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First Bike 2019 AT AS-DCT vs 2021 T700

Discussion in 'Japanese polycylindered adventure bikes' started by Chyves, Aug 21, 2020.

  1. 97707

    97707 Vulture capitalist

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    If you think you are set on an AT, you should be aware the AS is taller and heavier than the non AS version.

    Really worth considering the advice you see here. Neither of those are a good choice for a beginner. Too big, too heavy, and too expensive unless you have money to blow.

    Whatever bike you get, you should ride one for a couple days on road and off, make sure its gonna work for you.

    My take on the T7 is its the better bike for challenging the dirt, and its simpler. Simple can be good.

    The AT is probably a more comfortable distance machine, if you are gonna lean more toward touring. With DCT and multiple traction modes, there's more electronic trinkets than some folks need.

    Also, before you buy, try picking it up. Anything is easy to pick up in the parking lot. It gets harder in the wild. You might decide something like a DRZ400 at 320# is a better first bike.

    .
    #21
    The_Precious_Juice likes this.
  2. neanderthal

    neanderthal globeriding wannabe

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    Here, but lost. Am I lost if i know i'm here?
    It's ok to say i'm a fattie. My Samsung health app straight up calls me obese.

    My point was simply that a careful fellow can actually start on a large displacement bike and survive/ thrive. My mindset when starting out was to get a beater like everyone suggested. The rumors of a new Africa Twin had me waiting to see what would eventuate. The spy pics and True Adventure prototype had me saying "fuck the old learner bike shit, WANT that!"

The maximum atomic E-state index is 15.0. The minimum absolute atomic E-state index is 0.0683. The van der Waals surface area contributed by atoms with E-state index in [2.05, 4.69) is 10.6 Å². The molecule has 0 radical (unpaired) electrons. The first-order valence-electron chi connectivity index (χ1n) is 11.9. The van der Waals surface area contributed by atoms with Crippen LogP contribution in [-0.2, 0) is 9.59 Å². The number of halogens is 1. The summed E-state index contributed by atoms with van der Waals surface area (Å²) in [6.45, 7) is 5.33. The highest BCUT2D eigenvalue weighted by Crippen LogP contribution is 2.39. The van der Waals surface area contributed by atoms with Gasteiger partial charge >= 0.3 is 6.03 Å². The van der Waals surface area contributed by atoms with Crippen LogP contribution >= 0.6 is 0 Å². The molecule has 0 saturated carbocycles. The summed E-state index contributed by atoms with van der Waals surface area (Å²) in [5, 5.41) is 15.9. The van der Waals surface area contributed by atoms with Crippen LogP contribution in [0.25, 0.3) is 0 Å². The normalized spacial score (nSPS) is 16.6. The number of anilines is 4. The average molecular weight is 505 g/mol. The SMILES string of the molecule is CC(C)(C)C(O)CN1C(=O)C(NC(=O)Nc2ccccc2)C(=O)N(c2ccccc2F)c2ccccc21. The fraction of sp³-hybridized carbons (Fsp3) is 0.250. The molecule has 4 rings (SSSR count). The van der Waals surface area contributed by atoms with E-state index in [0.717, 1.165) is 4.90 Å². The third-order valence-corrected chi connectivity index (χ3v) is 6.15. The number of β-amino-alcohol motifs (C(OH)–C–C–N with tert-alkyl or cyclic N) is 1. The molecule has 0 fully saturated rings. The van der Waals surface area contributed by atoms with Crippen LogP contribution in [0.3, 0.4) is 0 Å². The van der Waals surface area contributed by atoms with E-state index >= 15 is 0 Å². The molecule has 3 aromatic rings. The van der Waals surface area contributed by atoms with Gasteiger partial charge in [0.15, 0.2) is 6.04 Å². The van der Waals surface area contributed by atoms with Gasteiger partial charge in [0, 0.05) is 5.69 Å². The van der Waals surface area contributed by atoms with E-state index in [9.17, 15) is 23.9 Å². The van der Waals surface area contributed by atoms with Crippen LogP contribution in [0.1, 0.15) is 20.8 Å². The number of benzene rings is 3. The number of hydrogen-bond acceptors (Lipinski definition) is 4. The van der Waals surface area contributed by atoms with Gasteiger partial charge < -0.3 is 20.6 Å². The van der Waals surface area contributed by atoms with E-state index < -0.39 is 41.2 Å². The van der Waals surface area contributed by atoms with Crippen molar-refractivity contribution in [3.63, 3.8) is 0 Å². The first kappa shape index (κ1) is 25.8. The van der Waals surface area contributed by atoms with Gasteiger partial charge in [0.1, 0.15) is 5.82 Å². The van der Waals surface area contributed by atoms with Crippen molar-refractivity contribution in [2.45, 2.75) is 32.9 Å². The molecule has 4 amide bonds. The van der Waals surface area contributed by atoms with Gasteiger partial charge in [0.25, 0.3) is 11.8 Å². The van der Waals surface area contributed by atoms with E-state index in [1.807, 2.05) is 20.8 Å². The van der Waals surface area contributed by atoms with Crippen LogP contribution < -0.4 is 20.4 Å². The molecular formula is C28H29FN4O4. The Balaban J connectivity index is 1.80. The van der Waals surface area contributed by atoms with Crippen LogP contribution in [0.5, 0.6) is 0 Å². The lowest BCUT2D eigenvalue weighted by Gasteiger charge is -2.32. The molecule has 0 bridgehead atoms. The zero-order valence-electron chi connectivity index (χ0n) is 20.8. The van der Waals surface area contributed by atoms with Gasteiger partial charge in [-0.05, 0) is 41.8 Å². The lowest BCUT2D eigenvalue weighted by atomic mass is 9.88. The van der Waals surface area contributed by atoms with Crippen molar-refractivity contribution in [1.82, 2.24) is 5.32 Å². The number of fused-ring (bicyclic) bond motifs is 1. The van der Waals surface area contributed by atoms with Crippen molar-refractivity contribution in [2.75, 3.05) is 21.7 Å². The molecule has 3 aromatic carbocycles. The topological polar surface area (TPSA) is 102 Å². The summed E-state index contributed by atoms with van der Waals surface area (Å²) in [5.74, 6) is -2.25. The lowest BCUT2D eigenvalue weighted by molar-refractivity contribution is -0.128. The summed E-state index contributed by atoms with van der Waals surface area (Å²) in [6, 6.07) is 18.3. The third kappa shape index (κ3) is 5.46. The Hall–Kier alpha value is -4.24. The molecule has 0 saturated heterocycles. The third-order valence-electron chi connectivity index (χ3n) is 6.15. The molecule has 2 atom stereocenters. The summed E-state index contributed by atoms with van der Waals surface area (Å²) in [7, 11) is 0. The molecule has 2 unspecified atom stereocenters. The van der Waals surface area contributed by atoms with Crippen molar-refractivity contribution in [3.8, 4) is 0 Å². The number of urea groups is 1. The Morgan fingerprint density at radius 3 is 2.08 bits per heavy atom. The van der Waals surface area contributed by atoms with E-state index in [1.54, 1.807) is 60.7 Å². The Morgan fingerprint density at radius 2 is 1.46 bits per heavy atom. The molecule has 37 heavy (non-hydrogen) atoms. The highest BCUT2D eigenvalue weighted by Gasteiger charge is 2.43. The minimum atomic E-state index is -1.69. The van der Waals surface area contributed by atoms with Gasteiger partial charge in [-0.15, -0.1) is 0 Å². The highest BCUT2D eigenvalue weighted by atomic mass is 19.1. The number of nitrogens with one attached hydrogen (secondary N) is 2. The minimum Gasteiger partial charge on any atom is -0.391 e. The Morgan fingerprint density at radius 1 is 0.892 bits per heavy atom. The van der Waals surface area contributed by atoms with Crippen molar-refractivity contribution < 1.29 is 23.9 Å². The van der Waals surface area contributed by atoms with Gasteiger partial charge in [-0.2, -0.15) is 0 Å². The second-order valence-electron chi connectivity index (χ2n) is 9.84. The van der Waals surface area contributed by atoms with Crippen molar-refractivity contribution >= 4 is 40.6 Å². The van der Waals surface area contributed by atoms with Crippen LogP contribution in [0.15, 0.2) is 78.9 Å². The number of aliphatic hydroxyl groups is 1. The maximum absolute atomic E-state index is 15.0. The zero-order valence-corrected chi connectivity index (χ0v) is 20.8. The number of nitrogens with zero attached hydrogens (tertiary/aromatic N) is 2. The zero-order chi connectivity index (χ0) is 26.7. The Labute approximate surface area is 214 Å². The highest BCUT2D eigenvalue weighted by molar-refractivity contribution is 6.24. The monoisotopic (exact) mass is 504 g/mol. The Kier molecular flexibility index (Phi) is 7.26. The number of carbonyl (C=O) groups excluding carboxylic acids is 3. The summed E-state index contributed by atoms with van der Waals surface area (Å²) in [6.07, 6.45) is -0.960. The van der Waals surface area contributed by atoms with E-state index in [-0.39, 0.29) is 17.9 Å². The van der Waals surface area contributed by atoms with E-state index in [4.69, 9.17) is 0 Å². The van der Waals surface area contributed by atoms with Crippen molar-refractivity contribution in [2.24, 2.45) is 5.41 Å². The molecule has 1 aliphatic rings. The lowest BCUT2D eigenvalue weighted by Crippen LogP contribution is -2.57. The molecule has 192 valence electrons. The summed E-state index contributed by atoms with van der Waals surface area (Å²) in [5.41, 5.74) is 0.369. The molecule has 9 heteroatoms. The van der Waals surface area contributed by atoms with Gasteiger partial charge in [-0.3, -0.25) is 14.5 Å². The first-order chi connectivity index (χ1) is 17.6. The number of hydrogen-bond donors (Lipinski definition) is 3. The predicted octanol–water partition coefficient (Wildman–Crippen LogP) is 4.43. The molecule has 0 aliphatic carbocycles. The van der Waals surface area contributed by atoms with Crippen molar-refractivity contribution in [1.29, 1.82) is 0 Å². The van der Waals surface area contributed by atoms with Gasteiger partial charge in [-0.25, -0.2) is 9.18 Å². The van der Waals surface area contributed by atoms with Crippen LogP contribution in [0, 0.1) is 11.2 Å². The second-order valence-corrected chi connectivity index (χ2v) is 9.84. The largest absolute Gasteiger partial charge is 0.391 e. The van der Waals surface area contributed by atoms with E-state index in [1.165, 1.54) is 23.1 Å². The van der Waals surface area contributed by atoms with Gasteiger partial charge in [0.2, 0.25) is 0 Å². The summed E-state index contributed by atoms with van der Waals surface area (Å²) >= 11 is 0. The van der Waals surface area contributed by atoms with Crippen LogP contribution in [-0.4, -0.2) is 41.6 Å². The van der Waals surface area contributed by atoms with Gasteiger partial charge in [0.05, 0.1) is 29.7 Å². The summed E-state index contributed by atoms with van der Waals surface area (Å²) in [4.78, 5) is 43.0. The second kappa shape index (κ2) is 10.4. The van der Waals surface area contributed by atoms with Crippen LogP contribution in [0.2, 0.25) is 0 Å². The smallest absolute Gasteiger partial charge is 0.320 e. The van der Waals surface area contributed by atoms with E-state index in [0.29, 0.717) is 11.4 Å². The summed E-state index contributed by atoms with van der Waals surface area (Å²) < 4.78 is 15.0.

I had to instill in myself good habits and conservative practises from Day 1. I deliberately put down a lot of money for my deposit, and even though the bike is insured i told myself I would be very unhappy if I stuffed it.
    #22
  3. katit

    katit Adventurer

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    I know I like dirt and don't want track days. Watched multiple videos on 250 and all of them is like "yeah, highway possible but not ideal". Yeah, they can do 70-80 but be careful next to semis.. And so on..
    My buddies all say to not waste time and money and just get real deal and take it slow and careful.

    On another note, what is going prices for AT in USA? I am mechanical, don't care if it's used and needs work ..
    #23
  4. HarveyM

    HarveyM Been here awhile

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    Hi katit- you're not the original poster, but a couple thoughts.
    One is I think every rider goes through an 'oh shit' moment in their riding that really scares them and forces them to re-evaluate if riding is worth the risks. In my case it was about six months in when the guy behind me decided I was too slow so he ran a red light in my lane. For another I know it was when a texting driver forced him on his Victory on the left hand shoulder of a six lane highway. He quit and sold his stuff. So when that moment comes and if it kills the joy will you take the hit for an AT or something like a Versys-X 300/CB500x?
    Off to Alaska on a CB500X??
    Alaska or Bust on Versys X-300 https://advrider.com/f/threads/alaska-or-bust-on-versys-x-300-with-goldwing-and-nc700-trying-to-keep-up.1367700/

    And here's one cautionary tail:

    #24
  5. katit

    katit Adventurer

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    To be honest, if such moment comes - I wouldn't care much about financial part.. OTOH - I did so many bad purchases "to see if I like this or that" i my life be it cars, tools, clothes and then paid to replace those that I feel like I have to like motorcycle and have what I wanted.

    Did not watch full 40 minutes but got some clues like "guy wanted AT badly and didn't go with common idea - start small". And then he crashed it. Not sure how soon and what was a problem.. And what should I take out of it? He didn't provide any words of wisdom.. Not trying to argue with everyone, but I hear both sides. And other side telling me I will be trading in smaller bike in a couple weeks and take a hit right away..
    #25
  6. raulnorry

    raulnorry Adventurer